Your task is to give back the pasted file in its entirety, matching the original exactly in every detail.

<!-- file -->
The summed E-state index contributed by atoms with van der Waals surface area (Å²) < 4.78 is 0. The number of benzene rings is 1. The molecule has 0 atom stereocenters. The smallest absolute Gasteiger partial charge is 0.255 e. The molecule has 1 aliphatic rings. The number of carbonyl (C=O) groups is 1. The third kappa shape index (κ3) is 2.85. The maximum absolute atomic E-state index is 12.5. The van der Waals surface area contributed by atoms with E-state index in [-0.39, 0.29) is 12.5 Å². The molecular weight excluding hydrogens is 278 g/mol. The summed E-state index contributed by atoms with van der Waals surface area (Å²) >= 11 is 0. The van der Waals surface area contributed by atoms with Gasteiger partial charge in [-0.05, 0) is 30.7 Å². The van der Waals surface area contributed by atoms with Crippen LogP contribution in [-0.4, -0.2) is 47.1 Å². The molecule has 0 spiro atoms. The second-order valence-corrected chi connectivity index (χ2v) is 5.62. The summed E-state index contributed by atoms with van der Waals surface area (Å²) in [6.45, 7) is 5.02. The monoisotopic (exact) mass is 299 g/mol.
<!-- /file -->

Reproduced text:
The summed E-state index contributed by atoms with van der Waals surface area (Å²) < 4.78 is 0. The number of benzene rings is 1. The molecule has 0 atom stereocenters. The smallest absolute Gasteiger partial charge is 0.255 e. The molecule has 1 aliphatic rings. The number of carbonyl (C=O) groups is 1. The third kappa shape index (κ3) is 2.85. The maximum absolute atomic E-state index is 12.5. The van der Waals surface area contributed by atoms with E-state index in [-0.39, 0.29) is 12.5 Å². The molecular weight excluding hydrogens is 278 g/mol. The summed E-state index contributed by atoms with van der Waals surface area (Å²) >= 11 is 0. The van der Waals surface area contributed by atoms with Gasteiger partial charge in [-0.05, 0) is 30.7 Å². The van der Waals surface area contributed by atoms with Crippen LogP contribution in [-0.4, -0.2) is 47.1 Å². The molecule has 0 spiro atoms. The second-order valence-corrected chi connectivity index (χ2v) is 5.62. The summed E-state index contributed by atoms with van der Waals surface area (Å²) in [6.45, 7) is 5.02. The monoisotopic (exact) mass is 299 g/mol.